Stewards of Grace

1 For this reason I, Paul, the prisoner of Christ Jesus for the sake of you Gentiles— 2 if indeed you have heard of the stewardship of God’s grace which was given to me for you … (Ephesians 3).

This letter, along with letters to the Philippians and Colossians, as well as to his friend Philemon, were written while under house arrest in Rome around 60-62 A.D. (Acts 28: 30-31). Thus, during those years as a prisoner for the sake of Christ Jesus, Paul learned to think of himself as being “the prisoner of Christ Jesus for the sake of … Gentiles.” 

It was all a part of “the stewardship of God’s grace” on their behalf. A steward was someone placed in charge of an estate to make sure of its prosperity. In the same way, God had made Paul a steward of His grace so that the Gospel would spread to the Gentiles. It is one thing to be made a steward of wealth, how much more to be a steward of God’s grace!

Lord, You have made us all stewards of Your grace in Christ Jesus. Help us This Day to perform this job well, considering ourselves even in bonds to do so. Amen.

Both Dwellers and Dwelling

19 So then you are no longer strangers and aliens, but you are fellow citizens with the saints, and are of God’s household, 20 having been built on the foundation of the apostles and prophets, Christ Jesus Himself being the corner stone, 21 in whom the whole building, being fitted together, is growing into a holy temple in the Lord, 22 in whom you also are being built together into a dwelling of God in the Spirit (Ephesians 2).

God is building both a household as well as a house, and indeed they are the same thing. We who are in Christ, whether Jew or Gentile, are all “fellow citizens” one and all, and all of God’s household”—the people of God in whom He delights. We are family who live in God’s house.

But we are also the house itself—a “building … a holy temple in the Lord … a dwelling of God in the Spirit.” This house has a firm “foundation” of truth spoken by “the apostles and prophets,” and it has a “cornerstone” which is none other than Jesus Christ Himself, who is “the Way, the Truth, and the Life” (John 14:6). Nothing can destroy this dwelling, nor those who dwell within.

Lord, thank You for this dwelling, and that we are dwellers within. Help us This Day to live like the family of God we are. Amen.

Trophimus’ Wall

14 For He Himself is our peace, who made both groups into one and broke down the barrier of the dividing wall, 15 by abolishing in His flesh the enmity, which is the Law of commandments contained in ordinances, so that in Himself He might make the two into one new man, thus establishing peace, 16 and might reconcile them both in one body to God through the cross, by it having put to death the enmity. 17 And He came and preached peace to you who were far away, and peace to those who were near; 18 for through Him we both have our access in one Spirit to the Father (Ephesians 2).

In Acts 21:27-29 we read where Paul was accused of allowing Trophimus to enter the temple, that is to cross “the dividing wall” which was built to keep Gentiles out. How fitting it is that these words concerning this wall were written to the church in Ephesus—since Trophimus was an Ephesian!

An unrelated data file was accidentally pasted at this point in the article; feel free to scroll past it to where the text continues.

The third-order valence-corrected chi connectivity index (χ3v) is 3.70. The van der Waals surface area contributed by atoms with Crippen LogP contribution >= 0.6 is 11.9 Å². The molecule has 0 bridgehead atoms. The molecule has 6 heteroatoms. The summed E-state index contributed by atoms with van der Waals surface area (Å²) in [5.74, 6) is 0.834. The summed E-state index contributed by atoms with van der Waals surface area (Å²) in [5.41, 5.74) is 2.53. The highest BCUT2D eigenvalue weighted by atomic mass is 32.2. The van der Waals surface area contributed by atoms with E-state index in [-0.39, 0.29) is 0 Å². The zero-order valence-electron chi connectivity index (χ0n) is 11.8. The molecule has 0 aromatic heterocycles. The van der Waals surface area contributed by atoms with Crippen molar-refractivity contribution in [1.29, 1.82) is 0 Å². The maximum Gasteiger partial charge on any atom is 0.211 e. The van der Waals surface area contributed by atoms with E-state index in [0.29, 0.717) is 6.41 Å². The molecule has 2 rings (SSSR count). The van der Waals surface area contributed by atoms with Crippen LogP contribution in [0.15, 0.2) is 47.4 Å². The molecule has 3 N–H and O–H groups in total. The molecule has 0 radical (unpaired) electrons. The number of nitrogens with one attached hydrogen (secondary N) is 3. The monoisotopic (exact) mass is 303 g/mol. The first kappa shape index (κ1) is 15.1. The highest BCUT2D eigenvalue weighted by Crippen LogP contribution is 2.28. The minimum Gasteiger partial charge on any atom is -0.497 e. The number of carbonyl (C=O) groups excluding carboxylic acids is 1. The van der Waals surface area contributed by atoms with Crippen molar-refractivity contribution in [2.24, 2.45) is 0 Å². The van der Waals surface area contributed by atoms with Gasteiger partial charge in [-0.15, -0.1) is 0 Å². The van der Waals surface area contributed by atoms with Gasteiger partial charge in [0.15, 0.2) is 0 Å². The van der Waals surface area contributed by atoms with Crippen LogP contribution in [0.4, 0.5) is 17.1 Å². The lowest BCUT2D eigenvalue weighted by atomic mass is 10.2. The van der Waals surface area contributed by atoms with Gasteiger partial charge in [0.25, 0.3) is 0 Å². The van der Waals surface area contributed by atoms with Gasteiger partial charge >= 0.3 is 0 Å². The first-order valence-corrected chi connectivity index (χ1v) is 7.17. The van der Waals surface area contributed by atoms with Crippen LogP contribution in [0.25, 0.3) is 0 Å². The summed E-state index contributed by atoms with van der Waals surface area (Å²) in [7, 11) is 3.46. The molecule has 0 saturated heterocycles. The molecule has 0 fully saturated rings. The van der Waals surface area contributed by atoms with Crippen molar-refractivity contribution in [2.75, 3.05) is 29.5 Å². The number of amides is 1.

Even if a Gentile was a “God-fearer” and believed in the God of the Jews, still, he could never be equal with them—that is, not until Christ “abolished in His flesh the enmity” between Jews and Greeks in order to “make the two into one new man, thus establishing peace.”

Lord, we thank You for establishing peace between Jew and Gentile, and making us one in Christ. Help use This Day to break down any walls which would try to separate believers in Christ. Amen.

But Now

11 Therefore remember that formerly you, the Gentiles in the flesh, who are called “Uncircumcision” by the so-called “Circumcision,” which is performed in the flesh by human hands—12 remember that you were at that time separate from Christ, excluded from the commonwealth of Israel, and strangers to the covenants of promise, having no hope and without God in the world. 13 But now in Christ Jesus you who formerly were far off have been brought near by the blood of Christ (Ephesians 2).

What was our condition before salvation? Pretty bad. As “uncircumcised” Gentiles we were “separate,” “excluded,” and “strangers”—having neither “hope,” nor “God” in our lives. We were outsiders and outcasts who couldn’t even look in—and there was nothing we could do about it. It just doesn’t get any worse than this.

It is good to “remember” this. In fact, for emphasis Paul says this twice. So, whenever things are not going our way, it is good to remember how bad things really were before we met the Savior—and how good they are now. Yes, it was indeed very bad, “but now” we are connected, included, and even joint heirs in God’s family—having much hope and sealed with the Holy Spirit of God Himself!

Lord, thank You for all that we are and have in Christ. Help us This Day to remember our spiritual condition before we met Him, and to be grateful—despite any turmoil in our lives. Amen.

By Grace For Works

8 For by grace you have been saved through faith; and that not of yourselves, it is the gift of God; 9 not as a result of works, so that no one may boast. 10 For we are His workmanship, created in Christ Jesus for good works, which God prepared beforehand so that we would walk in them (Ephesians 2).

How many times have we had verses 8 and 9 quoted to us, without including verse 10? Yet, these three verses should always be looked at as a whole. The first two speak of not working for our salvation, while the last speaks of working in it or because of it. We are never saved by our good deeds, but we are certainly saved for them. Our works can never earn our salvation, but they must certainly show it. Faith is God’s gift to us, while good deeds are our gift back to God. While good works can never be the means of salvation, they are certainly the proof of it. We are saved by grace, for good works. There, I’ve stated the same thing six different ways. Pick the one that best speaks to you.